When you sleep somewhere else — like at summer camp or a friend's house — you know you're in for a fun time. It can be exciting to get away from the same old bed in the same old room in the same old house. And you get to hang out with your friends!
But fun as this is, for some kids being away from home can be scary and sad. They want to go and have fun with their friends, but once they're there, they start to miss their good old bed, their good old parents, and all that everyday stuff at home. It's called being homesick.
Maybe you were at a sleepover when someone ended up calling home and leaving early. Or maybe you've done this yourself. If so, it's OK. But you might want to know how you can feel less homesick, so next time you can stick around and enjoy the party. Let's find out.
When you're homesick, you're not sick in the usual way — like with a cold or chickenpox. Homesick means you're upset, sad, and maybe scared. A kid might cry when he or she is homesick. You might also have a headache or stomachache because being upset can sometimes make your body feel bad, too.
It's hard to be homesick because you're caught between two things you want — to have fun with your friends and to be back home where you feel safe. It's also hard because you might feel funny leaving a party or having to call your mom or dad from camp. But don't feel weird. A lot of people get homesick, even grown-ups.
When you're used to having certain people and things around you, it can be scary when they're gone. How will you fall asleep at your friend's house without your night-light and the sound of your mom watching TV in the next room? Won't it be weird at camp without your dad to give you a kiss goodnight?
Feeling homesick can be even rougher if you're dealing with other problems, too. Some kids may feel more homesick than usual if their parents are getting divorced or if someone they loved has recently died. These kinds of scary and sad experiences may make you even more attached to everyone and everything around you, including the little things you don't even think about until they're not there.
Are you ready for the good news? You can help yourself feel less homesick. Here's how:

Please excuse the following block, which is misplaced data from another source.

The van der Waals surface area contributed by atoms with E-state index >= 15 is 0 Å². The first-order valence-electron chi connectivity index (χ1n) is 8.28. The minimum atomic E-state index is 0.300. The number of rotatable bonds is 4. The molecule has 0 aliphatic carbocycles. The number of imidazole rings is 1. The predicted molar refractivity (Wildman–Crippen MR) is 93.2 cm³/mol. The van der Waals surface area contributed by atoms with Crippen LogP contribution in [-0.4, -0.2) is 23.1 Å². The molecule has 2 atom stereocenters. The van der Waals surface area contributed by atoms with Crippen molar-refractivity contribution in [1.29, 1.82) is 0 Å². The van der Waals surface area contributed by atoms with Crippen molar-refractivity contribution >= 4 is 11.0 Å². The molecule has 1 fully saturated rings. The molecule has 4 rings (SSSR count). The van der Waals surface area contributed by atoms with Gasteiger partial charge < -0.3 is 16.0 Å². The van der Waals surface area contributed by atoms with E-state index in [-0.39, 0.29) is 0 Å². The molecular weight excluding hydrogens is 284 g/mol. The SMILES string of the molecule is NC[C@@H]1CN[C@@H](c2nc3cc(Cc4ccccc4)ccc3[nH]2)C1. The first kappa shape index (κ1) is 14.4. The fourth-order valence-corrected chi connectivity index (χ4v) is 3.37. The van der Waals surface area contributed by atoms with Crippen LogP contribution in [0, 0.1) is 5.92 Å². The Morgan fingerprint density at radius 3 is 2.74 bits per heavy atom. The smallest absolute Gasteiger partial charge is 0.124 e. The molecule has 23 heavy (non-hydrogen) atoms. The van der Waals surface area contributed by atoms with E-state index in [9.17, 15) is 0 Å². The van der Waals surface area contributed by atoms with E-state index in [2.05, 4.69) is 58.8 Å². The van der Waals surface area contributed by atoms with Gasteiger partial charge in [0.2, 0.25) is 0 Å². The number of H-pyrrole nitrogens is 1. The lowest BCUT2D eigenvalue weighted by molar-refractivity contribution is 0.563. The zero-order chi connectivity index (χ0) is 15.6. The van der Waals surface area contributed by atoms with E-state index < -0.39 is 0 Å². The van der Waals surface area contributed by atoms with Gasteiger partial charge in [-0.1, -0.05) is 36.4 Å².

If you're going away from home, bring your pillow or your favorite pajamas. Or maybe you have a favorite bedtime snack. If you're going to camp, maybe your mom or dad could pack it in your suitcase. You can also bring pictures of the people you'll be apart from and look at them any time you want.
The more fun stuff you do, the less time you'll have to feel homesick. Try to join in activities wherever you are. If you're at camp, sign up for that kayak race and be sure to go to the Friday night dance. At a sleepover, play the games and do all the crazy dances! Even if you're not completely into it at first, you might soon start to have a good time.
This one is tricky because if you spend all your time on the phone with your parents, then you won't have time for any sleepover fun. But you can make a plan for when you'll call your mom or dad. For an overnight visit, maybe you can call once that night and again in the morning when you're ready to be picked up. With camp, you might set a regular day and time for a phone call home. You can also email or text message to stay in touch with family and friends. And if you're going to be away for a while, you might even go retro and write a letter to send through snail mail! When you do get in touch with someone, make sure to talk about the fun things you're doing!
Sometimes, just telling someone that you're feeling a little homesick will help you feel better. Maybe you can tell a friend that you feel homesick and the two of you can do something fun — like have a burping contest or tell each other jokes. If you're at camp, a camp counselor would be a good person to talk with. He or she might have some ideas to help you feel better.
For some kids, homesickness sticks around even when they try hard to fight it. They really need to talk with their parents about the problem. Tell your mom or dad if you're so upset you can't sleep, eat, or do your usual stuff. Some kids feel very scared to be away from their parents. That's something that they can work on, but they might need some help from a psychologist or counselor.
One strategy is to practice being away from home if you know you're going away. It's like when you were learning how to ride a bike and you started out using training wheels. Try spending the afternoon at a friend's house before you stay for the whole night. Or go to a summer day camp before you decide to try sleepaway camp.
These shorter trips can help you feel more confident and comfortable. They also might help you figure out what you miss most. Then you can make a plan — like deciding to call your mom at a certain time — or to bring a stuffed animal from your bed at home.
You can learn to feel less homesick. We really hope you do. Why? So you don't miss out on all those adventures waiting for you!
Reviewed by: D'Arcy Lyness, PhD
Date reviewed: April 2012
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